Idaho’s Statue of Liberty: Sandpoint


A drive through northern Idaho on US 95 or US 2 doesn’t offer a lot of towns, but the ones that are in this area are pretty nice. But, Sandpoint isn’t just worth a stop, because it’s the only place around. It’s a nice little place that’s made even nicer, thanks to nearby Lake Pend Oreille. And if that isn’t enough, you can also visit the Statue of Liberty.

My Visit

You don’t have to go to New York City to pay your respects to Lady Liberty.  She’s also standing watch over Lake Pend Oreille, Idaho.

This version may look as big as the original, but that’s just thanks to some creative camerawork.  In reality, Sandpoint, Idaho’s version of the Statue of Liberty is just a little bit taller than an actual human (I’ve read that it’s 30 feet tall, one-tenth the height of New York’s version, but it didn’t seem that big to me).  It’s located at the end of a short concrete pier, in Sandpoint’s City Beach Park.

Click for a larger version.

The Statue of Liberty makes for a great addition to the already beautiful view of Lake Pend Oreille.  It arrived here in 2003, as a gift to the city from the Turner family.  The Examiner reports, the statue is much older than that.  For years, it stood in the private garden of Louise (Lee) Turner.  After her death, her family gave it to the city.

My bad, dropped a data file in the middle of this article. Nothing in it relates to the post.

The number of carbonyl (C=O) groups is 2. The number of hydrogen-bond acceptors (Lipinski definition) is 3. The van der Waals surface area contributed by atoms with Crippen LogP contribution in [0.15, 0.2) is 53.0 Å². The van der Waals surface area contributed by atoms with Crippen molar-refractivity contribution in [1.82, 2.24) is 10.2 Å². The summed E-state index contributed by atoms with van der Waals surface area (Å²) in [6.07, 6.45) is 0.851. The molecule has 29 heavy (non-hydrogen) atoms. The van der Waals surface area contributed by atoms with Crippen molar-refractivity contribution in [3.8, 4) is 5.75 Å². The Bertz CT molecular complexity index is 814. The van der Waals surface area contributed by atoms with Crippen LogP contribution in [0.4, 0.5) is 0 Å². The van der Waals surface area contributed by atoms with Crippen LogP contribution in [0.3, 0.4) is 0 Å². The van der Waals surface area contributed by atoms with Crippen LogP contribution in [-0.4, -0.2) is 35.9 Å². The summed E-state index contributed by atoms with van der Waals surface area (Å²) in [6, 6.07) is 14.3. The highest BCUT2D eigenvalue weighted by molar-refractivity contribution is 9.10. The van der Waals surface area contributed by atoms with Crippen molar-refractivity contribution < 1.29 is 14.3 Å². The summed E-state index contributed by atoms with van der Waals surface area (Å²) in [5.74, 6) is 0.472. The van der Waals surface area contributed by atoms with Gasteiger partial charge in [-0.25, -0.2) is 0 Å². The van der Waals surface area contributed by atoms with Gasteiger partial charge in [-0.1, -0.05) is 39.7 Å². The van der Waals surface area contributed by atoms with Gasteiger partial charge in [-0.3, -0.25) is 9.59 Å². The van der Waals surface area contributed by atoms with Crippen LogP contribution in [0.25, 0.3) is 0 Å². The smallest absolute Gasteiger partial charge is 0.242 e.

It’s easy to walk out to the end of the pier and see the statue.  You’ll find it at the southern end of the park, and it’s free to visit.

After seeing the Statue of Liberty, it’s a very quick drive back into downtown Sandpoint.

The town has a nice, walkable business district that still has some stores and restaurants.

The Panida Theater has been here since 1927.  It still has plenty of great neon tubes to light up the night in downtown Sandpoint.  Panida, in case you’re wondering, refers to the PANhandlie of IDAho.

This cool archway also caught my eye.  The Arch at Sand Creek made entirely of old road signs, cut into the shapes of 94 fish.  The fish are hinged to allow a breeze to move the fish, creating the illusion that they are swimming.  Artist Nelson Boren created the 40-foot-long sculpture in 2011.

The neon sign at Connie’s Cafe also persuaded me to stop for a photo.  I didn’t eat here, but it seems to have a good rating on Yelp.


The Bottom Line

A drive through northern Idaho would not be complete without a stop to see the Statue of Liberty.  Downtown Sandpoint also offers some nice businesses and restaurants, as well as resorts centering around recreation on Lake Pend Oreille, making this a worthy overnight stop.


Sandpoint is located in northern Idaho, at the junction of US 95, US 2, and Idaho 200 — which provides a nice scenic drive along the shore of Lake Pend Oreille.

To visit Sandpoint City Beach Park and the Statue of Liberty, take the exit onto Superior Street and follow it onto 1st Avenue and into downtown. From there, Bridge Street takes you under US 95 and the railroad tracks, and over to the beach. Liberty Pier is at the south end of the park.

Drivelapse Video

Check out this time-lapse, dash-cam video of the drive into Sandpoint via US 95:

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